Friday, May 25, 2007

sue everybody!

Imagine, if you will, a young man, aged 29, driving down the road. He hits another vehicle and dies and now his dad wants to sue people. OK.

But wait. The son was drunk, with blood levels TWICE the legal level for intoxication, and just for kicks there was also marijuana in the car. Oh, and he was speeding on the interstate. Oh, and he was talking on a damn cell phone. Oh, and he wasn't wearing a seatbelt.

So I wonder quite what the rationale is for suing the tow truck company that owned the tow truck this young man hit. And for suing the driver of a car who's car was stalled on I-64 and was getting help from the tow truck driver. And for suing the restaurant that served the driver.

Anyhow, that's what Dean Hancock, father of the late St Louis Cardinals pitcher Josh Hancock, is doing. But he should be more creative in his lawsuits -- after all, there are PLENTY of entities that had some connection to the accident.

First, he should sue the manufacturer of the driver's stalled car because if that car had been made better it wouldn't have stalled and Josh Hancock wouldn't have hit that tow truck in his speeding, drunken, seatbelt-scorning cellphone wielding stupor. Then for good measure he should sue the manufacturer of the tow truck itself because if it had been made out of Nerf-style foam the impact wouldn't have killed the drunken, speeding, cell-phone using, seatbelt-ignoring Josh Hancock. He should sue the maker of Hancock's SUV for not installing technology to lock the ignition to prevent somebody who is completely bombed out of his mind from being able to operate the vehicle. He should sue the maker of whatever booze Josh Hancock was drinking for supplying booze in the first place.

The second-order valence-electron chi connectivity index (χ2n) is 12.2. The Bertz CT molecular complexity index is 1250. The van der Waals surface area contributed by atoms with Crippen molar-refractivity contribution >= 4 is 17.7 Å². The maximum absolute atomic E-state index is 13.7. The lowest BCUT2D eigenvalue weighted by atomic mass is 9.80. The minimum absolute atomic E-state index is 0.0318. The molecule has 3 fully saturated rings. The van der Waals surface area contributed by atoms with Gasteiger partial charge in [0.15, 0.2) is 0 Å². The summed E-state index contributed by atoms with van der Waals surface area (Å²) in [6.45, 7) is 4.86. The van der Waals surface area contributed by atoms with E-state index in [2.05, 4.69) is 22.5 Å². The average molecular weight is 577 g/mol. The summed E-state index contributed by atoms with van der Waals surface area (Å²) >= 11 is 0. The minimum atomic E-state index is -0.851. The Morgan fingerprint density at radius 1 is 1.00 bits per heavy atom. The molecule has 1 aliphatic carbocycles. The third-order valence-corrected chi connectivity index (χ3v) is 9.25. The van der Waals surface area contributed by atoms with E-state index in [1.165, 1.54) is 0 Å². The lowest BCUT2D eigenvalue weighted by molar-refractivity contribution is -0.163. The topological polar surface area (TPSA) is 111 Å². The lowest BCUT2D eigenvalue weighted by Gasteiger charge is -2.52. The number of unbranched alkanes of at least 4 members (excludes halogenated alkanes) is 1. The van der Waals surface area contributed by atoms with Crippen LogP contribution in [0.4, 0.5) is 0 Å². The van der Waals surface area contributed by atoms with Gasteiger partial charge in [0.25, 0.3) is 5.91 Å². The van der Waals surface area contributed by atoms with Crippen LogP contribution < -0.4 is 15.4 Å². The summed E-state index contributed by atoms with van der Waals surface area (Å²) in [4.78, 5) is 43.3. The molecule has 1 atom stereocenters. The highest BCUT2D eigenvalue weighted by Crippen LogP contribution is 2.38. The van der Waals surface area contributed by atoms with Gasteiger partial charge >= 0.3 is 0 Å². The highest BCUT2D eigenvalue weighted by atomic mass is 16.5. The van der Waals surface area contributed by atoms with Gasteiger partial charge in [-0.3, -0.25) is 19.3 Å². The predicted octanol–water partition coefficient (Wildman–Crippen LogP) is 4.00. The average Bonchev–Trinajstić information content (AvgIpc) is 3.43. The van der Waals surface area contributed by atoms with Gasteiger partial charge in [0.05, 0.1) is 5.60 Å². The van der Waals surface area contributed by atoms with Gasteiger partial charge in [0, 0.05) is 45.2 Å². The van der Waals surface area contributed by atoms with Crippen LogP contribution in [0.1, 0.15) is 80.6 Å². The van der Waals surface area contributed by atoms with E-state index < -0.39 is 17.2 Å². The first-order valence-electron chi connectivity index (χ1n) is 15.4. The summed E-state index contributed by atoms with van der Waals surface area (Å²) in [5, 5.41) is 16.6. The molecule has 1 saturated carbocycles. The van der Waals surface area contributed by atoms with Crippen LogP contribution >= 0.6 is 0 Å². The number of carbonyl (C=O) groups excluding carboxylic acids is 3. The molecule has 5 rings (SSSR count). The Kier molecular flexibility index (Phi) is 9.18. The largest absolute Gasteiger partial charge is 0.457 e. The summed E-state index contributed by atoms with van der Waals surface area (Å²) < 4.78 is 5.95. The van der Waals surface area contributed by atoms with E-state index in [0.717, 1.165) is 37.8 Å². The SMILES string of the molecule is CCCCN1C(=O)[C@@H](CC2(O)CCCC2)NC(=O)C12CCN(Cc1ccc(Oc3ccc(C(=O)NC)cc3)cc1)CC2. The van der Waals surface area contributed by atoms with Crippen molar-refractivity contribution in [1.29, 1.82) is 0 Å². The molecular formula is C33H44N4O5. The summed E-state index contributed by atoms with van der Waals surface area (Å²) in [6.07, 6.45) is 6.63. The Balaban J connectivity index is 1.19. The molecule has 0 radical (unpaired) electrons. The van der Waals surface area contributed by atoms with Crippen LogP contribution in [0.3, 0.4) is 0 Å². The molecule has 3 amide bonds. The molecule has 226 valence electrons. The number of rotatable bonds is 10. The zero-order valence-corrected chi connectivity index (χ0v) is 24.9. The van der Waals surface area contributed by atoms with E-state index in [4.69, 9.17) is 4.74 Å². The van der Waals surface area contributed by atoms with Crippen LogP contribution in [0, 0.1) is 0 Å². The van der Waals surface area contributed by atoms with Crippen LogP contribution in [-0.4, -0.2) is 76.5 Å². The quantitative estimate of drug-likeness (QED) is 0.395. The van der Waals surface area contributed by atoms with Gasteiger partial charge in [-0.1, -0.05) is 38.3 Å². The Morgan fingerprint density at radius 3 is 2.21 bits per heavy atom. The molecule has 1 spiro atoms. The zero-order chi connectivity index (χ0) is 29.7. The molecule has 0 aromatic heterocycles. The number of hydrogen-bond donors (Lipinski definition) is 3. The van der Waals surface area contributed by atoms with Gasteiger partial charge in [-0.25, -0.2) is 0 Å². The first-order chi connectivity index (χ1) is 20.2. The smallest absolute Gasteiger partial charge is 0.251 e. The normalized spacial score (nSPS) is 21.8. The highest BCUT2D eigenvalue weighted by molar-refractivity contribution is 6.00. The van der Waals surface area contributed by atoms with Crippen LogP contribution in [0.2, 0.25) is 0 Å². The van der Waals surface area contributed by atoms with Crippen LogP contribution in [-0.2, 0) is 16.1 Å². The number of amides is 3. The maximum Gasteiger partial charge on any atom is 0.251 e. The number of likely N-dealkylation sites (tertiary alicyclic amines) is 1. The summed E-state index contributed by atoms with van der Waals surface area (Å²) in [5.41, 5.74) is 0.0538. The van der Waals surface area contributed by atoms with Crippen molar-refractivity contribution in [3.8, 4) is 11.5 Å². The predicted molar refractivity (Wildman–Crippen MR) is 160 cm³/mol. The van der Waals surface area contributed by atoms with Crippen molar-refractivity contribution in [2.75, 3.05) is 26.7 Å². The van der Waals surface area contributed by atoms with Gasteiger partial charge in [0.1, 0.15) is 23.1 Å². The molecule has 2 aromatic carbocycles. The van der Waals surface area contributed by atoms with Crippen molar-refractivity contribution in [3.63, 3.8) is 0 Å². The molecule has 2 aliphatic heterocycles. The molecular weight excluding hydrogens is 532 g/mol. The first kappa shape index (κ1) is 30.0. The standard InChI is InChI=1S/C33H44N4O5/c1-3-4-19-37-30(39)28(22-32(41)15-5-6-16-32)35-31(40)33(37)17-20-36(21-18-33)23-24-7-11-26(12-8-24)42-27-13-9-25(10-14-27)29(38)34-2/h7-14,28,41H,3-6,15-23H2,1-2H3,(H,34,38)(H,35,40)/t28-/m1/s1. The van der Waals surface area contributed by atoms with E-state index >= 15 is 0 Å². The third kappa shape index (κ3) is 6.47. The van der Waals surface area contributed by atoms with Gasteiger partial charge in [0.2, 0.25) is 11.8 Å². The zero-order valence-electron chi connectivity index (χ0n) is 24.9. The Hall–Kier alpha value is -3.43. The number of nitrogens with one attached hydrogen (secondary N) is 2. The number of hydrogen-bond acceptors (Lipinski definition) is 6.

Finally, he should sue the corpse of President Dwight Eisenhower for authorizing the construction of the Interstate Highway System because without I-64, there could have been no wreck on I-64 to kill drunken Josh Hancock.

I tend to feel sympathy for the father of somebody who has died in an accident, even if the person who died was clearly completely irresponsible in his behavior, and clearly completely responsible for his own death. But such mass-blast lawsuits tend to erode the sympathy pretty quickly. Leave Eddie's Towing and the other victims of this legal shooting spree alone.



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